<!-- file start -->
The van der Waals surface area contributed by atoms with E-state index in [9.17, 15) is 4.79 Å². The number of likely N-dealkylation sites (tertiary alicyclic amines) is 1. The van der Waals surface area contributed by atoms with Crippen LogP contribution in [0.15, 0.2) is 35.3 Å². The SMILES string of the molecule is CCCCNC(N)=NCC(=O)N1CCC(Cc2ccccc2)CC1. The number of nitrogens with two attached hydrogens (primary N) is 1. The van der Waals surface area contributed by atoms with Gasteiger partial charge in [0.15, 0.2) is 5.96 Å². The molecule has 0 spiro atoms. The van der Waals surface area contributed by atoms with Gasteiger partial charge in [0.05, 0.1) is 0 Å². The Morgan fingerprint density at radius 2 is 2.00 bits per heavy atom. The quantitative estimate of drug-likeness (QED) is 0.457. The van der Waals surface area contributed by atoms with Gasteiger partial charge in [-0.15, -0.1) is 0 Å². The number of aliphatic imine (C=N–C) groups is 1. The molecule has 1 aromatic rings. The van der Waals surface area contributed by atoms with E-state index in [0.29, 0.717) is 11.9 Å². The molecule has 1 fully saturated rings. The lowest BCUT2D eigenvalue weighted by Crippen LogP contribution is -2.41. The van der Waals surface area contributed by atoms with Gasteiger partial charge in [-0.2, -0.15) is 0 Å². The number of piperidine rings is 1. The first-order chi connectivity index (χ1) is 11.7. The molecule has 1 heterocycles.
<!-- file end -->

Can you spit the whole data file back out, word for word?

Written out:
The van der Waals surface area contributed by atoms with E-state index in [9.17, 15) is 4.79 Å². The number of likely N-dealkylation sites (tertiary alicyclic amines) is 1. The van der Waals surface area contributed by atoms with Crippen LogP contribution in [0.15, 0.2) is 35.3 Å². The SMILES string of the molecule is CCCCNC(N)=NCC(=O)N1CCC(Cc2ccccc2)CC1. The number of nitrogens with two attached hydrogens (primary N) is 1. The van der Waals surface area contributed by atoms with Gasteiger partial charge in [0.15, 0.2) is 5.96 Å². The molecule has 0 spiro atoms. The van der Waals surface area contributed by atoms with Gasteiger partial charge in [0.05, 0.1) is 0 Å². The Morgan fingerprint density at radius 2 is 2.00 bits per heavy atom. The quantitative estimate of drug-likeness (QED) is 0.457. The van der Waals surface area contributed by atoms with Gasteiger partial charge in [-0.15, -0.1) is 0 Å². The number of aliphatic imine (C=N–C) groups is 1. The molecule has 1 aromatic rings. The van der Waals surface area contributed by atoms with E-state index in [0.29, 0.717) is 11.9 Å². The molecule has 1 fully saturated rings. The lowest BCUT2D eigenvalue weighted by Crippen LogP contribution is -2.41. The van der Waals surface area contributed by atoms with Gasteiger partial charge in [-0.2, -0.15) is 0 Å². The number of piperidine rings is 1. The first-order chi connectivity index (χ1) is 11.7. The molecule has 1 heterocycles.